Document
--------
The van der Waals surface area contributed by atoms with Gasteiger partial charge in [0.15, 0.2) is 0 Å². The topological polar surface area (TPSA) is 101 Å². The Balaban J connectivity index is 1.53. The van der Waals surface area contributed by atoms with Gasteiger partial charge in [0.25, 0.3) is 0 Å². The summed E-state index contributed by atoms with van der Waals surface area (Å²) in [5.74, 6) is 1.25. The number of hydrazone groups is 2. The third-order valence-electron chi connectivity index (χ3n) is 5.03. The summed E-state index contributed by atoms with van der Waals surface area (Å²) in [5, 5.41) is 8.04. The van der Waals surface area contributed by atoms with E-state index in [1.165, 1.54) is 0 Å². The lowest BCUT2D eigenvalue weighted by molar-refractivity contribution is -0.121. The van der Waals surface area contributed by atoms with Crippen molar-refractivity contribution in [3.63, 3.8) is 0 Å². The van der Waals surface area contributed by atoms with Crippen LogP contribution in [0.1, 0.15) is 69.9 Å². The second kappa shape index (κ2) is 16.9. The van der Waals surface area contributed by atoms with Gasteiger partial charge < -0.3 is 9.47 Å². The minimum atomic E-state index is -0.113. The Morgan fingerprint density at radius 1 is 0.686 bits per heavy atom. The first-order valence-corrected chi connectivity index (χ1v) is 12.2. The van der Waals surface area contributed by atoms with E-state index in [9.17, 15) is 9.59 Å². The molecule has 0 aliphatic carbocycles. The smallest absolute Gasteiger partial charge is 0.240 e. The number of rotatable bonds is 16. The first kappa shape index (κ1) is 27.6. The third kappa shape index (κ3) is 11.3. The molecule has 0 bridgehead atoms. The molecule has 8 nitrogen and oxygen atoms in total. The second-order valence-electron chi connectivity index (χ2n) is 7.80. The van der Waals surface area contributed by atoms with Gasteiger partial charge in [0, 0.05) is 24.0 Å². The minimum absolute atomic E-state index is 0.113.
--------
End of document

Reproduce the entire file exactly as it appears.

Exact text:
The van der Waals surface area contributed by atoms with Gasteiger partial charge in [0.15, 0.2) is 0 Å². The topological polar surface area (TPSA) is 101 Å². The Balaban J connectivity index is 1.53. The van der Waals surface area contributed by atoms with Gasteiger partial charge in [0.25, 0.3) is 0 Å². The summed E-state index contributed by atoms with van der Waals surface area (Å²) in [5.74, 6) is 1.25. The number of hydrazone groups is 2. The third-order valence-electron chi connectivity index (χ3n) is 5.03. The summed E-state index contributed by atoms with van der Waals surface area (Å²) in [5, 5.41) is 8.04. The van der Waals surface area contributed by atoms with E-state index in [1.165, 1.54) is 0 Å². The lowest BCUT2D eigenvalue weighted by molar-refractivity contribution is -0.121. The van der Waals surface area contributed by atoms with Crippen molar-refractivity contribution in [3.63, 3.8) is 0 Å². The van der Waals surface area contributed by atoms with Crippen LogP contribution in [0.1, 0.15) is 69.9 Å². The second kappa shape index (κ2) is 16.9. The van der Waals surface area contributed by atoms with Gasteiger partial charge < -0.3 is 9.47 Å². The minimum atomic E-state index is -0.113. The Morgan fingerprint density at radius 1 is 0.686 bits per heavy atom. The first-order valence-corrected chi connectivity index (χ1v) is 12.2. The van der Waals surface area contributed by atoms with E-state index in [9.17, 15) is 9.59 Å². The molecule has 0 aliphatic carbocycles. The smallest absolute Gasteiger partial charge is 0.240 e. The number of rotatable bonds is 16. The first kappa shape index (κ1) is 27.6. The third kappa shape index (κ3) is 11.3. The molecule has 0 bridgehead atoms. The molecule has 8 nitrogen and oxygen atoms in total. The second-order valence-electron chi connectivity index (χ2n) is 7.80. The van der Waals surface area contributed by atoms with Gasteiger partial charge in [0, 0.05) is 24.0 Å². The minimum absolute atomic E-state index is 0.113.